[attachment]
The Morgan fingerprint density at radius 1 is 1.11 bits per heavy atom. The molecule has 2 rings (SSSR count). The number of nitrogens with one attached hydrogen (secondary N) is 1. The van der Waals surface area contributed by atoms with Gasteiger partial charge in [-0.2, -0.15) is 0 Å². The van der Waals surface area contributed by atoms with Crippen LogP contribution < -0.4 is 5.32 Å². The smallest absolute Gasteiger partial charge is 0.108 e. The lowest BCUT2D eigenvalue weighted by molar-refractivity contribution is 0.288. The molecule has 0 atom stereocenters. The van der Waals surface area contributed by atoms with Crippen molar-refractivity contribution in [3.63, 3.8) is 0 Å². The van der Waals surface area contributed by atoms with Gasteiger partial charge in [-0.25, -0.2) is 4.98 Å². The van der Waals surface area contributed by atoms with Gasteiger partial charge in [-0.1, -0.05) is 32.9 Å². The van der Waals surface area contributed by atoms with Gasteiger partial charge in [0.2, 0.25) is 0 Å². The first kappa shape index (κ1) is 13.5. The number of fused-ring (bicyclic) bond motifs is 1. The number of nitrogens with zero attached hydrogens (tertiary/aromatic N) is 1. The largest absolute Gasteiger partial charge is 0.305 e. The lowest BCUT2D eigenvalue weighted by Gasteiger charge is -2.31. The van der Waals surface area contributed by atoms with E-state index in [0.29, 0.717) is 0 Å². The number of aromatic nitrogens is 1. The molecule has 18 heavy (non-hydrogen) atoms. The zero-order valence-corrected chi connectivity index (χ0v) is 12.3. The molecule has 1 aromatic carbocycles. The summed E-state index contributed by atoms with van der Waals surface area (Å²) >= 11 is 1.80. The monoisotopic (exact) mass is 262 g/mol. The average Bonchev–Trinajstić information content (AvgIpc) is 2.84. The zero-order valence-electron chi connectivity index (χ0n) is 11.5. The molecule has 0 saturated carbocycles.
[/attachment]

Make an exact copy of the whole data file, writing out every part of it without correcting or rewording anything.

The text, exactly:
The Morgan fingerprint density at radius 1 is 1.11 bits per heavy atom. The molecule has 2 rings (SSSR count). The number of nitrogens with one attached hydrogen (secondary N) is 1. The van der Waals surface area contributed by atoms with Gasteiger partial charge in [-0.2, -0.15) is 0 Å². The van der Waals surface area contributed by atoms with Crippen LogP contribution < -0.4 is 5.32 Å². The smallest absolute Gasteiger partial charge is 0.108 e. The lowest BCUT2D eigenvalue weighted by molar-refractivity contribution is 0.288. The molecule has 0 atom stereocenters. The van der Waals surface area contributed by atoms with Crippen molar-refractivity contribution in [3.63, 3.8) is 0 Å². The van der Waals surface area contributed by atoms with Gasteiger partial charge in [-0.25, -0.2) is 4.98 Å². The van der Waals surface area contributed by atoms with Gasteiger partial charge in [-0.1, -0.05) is 32.9 Å². The van der Waals surface area contributed by atoms with Gasteiger partial charge in [0.2, 0.25) is 0 Å². The first kappa shape index (κ1) is 13.5. The number of fused-ring (bicyclic) bond motifs is 1. The number of nitrogens with zero attached hydrogens (tertiary/aromatic N) is 1. The largest absolute Gasteiger partial charge is 0.305 e. The lowest BCUT2D eigenvalue weighted by Gasteiger charge is -2.31. The van der Waals surface area contributed by atoms with E-state index in [0.29, 0.717) is 0 Å². The number of aromatic nitrogens is 1. The molecule has 18 heavy (non-hydrogen) atoms. The zero-order valence-corrected chi connectivity index (χ0v) is 12.3. The molecule has 1 aromatic carbocycles. The summed E-state index contributed by atoms with van der Waals surface area (Å²) >= 11 is 1.80. The monoisotopic (exact) mass is 262 g/mol. The average Bonchev–Trinajstić information content (AvgIpc) is 2.84. The zero-order valence-electron chi connectivity index (χ0n) is 11.5. The molecule has 0 saturated carbocycles.